Wednesday, July 25, 2012

Early Saddleback College history: dress codes, censorship, faculty wives clubs, and more!


SOME STRAY FACTOIDS culled from LA Times headlines:

“Saddleback College Bonds Approved by Wide Margin,” LA Times, Apr. 10, 1968:
—“Midway returns in the Saddleback Junior College District showed voters were approving a $9.5 million bond issue Tuesday night.” 
“Architects Get the Go-Ahead at Saddleback,” LA Times, May 17, 1968:
“Trustees of Saddleback Junior College District have authorized architects to proceed with specifications for temporary classroom buildings for Saddleback College.” 
“Saddleback's Campus Construction Starts,” LA Times, May 25, 1968:
“The brand of Saddleback College was added to those dating back to the area's ranching days when ground for the college's interim campus was broken by trustees in a ceremony...” 
“'Instant Campus' Takes Shape for Saddleback College,” June 21, 1968:
“Transformation of a graded field into a college campus started Thursday with the assembling of the first steel classrooms for Saddleback College.” 
“Saddleback College Chief Rejects Offer of 3-Year Contract: College Head to Leave Post at Saddleback,” LA Times, June 26, 1968
“Saddleback JC Picks New Superintendent,” LA Times, July 3, 1968:
“Dr. Fred H. Bremer, 45, dean of instruction and vice president of Saddleback College, will become district superintendent and college president on Aug. 1.” 
Saddleback Trustees Reject Bid for Delay on Dress Code,” LA Times, Oct. 15, 1968:
“A student request that the dress code, particularly as it pertains to boys' long hair, be suspended until the new Saddleback College has a chance to form an Associated Student Body was turned down Monday night by the Board of Trustees.” 
“Reagan Dedicates Saddleback, Cites Need for Viewpoint,” LA Times, Oct. 16, 1968:
“Gov. Reagan told students at the dedication of Saddleback College Tuesday, ‘You are brighter than we were at your age, you are better informed and even healthier’ and ‘we owe you the right to want a purpose, a cause, a banner to follow.’” 
“Long Hair Ban Sets Tone: No-Nonsense Image Marks Saddleback JC’s First Year,” LA Times, Dec. 1, 1968:
“Saddleback College is only two months old but already it has a reputation as a nononsense campus.” 
“Saddleback to Have More Than 1 Campus,” LA Times, Jan. 22, 1969:
“Saddleback Junior College District eventually will have a second campus, trustees have decided, but the site won't be selected for three to five years.” 
“Saddleback Adopts highest JC Salary Schedule in State,” LA Times, April 16, 1969:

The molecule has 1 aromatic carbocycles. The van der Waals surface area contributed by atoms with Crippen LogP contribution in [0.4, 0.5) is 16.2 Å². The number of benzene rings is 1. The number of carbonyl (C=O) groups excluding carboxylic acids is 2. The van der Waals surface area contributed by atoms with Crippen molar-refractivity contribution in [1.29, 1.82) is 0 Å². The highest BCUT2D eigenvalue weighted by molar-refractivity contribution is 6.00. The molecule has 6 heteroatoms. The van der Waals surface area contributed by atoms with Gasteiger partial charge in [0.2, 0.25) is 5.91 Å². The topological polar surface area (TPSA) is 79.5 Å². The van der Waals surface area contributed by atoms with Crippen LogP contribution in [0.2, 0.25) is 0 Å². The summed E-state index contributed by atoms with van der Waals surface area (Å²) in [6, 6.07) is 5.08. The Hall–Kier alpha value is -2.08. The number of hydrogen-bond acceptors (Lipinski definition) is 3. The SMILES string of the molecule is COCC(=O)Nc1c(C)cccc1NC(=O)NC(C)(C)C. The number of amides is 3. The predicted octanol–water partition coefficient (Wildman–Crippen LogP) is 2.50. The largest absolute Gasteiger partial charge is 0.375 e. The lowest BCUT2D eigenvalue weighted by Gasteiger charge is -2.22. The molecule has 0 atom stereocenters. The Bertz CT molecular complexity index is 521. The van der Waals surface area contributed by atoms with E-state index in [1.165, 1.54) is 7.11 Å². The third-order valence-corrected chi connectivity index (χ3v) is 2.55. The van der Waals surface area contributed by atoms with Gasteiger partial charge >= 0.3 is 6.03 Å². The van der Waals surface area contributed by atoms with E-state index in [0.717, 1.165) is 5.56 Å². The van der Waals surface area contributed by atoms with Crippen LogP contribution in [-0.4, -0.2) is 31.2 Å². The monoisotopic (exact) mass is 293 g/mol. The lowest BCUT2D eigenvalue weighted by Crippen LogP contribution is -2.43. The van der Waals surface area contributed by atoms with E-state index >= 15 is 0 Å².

“Saddleback College District has adopted a teachers' salary schedule which makes it the highest paying district in the state, at least $5,000—at top of scale—above any other junior college schedule in the county.” 
“Wives Plan Fantasy for Funds,” LA Times, May 23, 1969:
“Astrologers are predicting good fortune for Saddleback College Faculty Wives as they plan their first major fund-raising event Saturday at the Revere House. 
“Permanent campus to open,” LA Times, June 27, 1969:
“Saddleback College is on the move again—for the third time since its inception.” 
“College Trustees Slate Meeting,” LA Times, June 30, 1969:
— 
New trustee officers to be elected “Wednesday.” The meeting was in Crown Valley School. Since last July, Collins had been board pres., Backus had been VP, and Brannon had been clerk. 
“Dress Code Amended: Hair Below Eyebrows is Out at Saddleback College,” LA Times, July 4, 1969:
“Saddleback College, the only junior college in Orange County with a dress code, is amending its regulations on men's hair styles to make them more specific.” 
“Tea Will Greet Faculty Wives,” LA Times, Aug. 28, 1969 
“College Adopts Speaker Policy,” LA Times, Sep. 17, 1969:
— 
According to the trustees’ new policy, programs open to the public must get pre-approval from the Board. Programs limited to student units (departments, classes, etc.) must get prior approval of the superintendent. 
“Trustees Maintain Dress Code, Say Economics Dictate Move,” LA Times, Oct. 29, 1969:
“Saddleback College's no-nonsense image will continue, partly as a matter of economics.” 
“Student Editors Stir Concern—and Reaction,” LA Times, Dec. 7, 1969:
Tells of new policy by Saddleback College board that governs the student paper, Lariat. The faculty advisor (who is also head of campus PR) is supposed to delete anything he judges not to be in good taste. Students cry "censorship." 
Math/Science 1970
“Avoid Complacency, Chancellor Urges,” LA Times, July 1, 1970:
— 
The chancellor of the CA Community Colleges warned during a speech to Saddleback College graduates that “complacency and lack of consideration of student rights” could lead to disorder on campus. He was alluding to the trustees’ restrictive dress code for students, which forbade long hair on men. The trustees also acted to deny students a “free speech area” on campus.

2 comments:

  1. Now those were the days.

    ReplyDelete
  2. What's up with the new copier machine protocol?

    ReplyDelete

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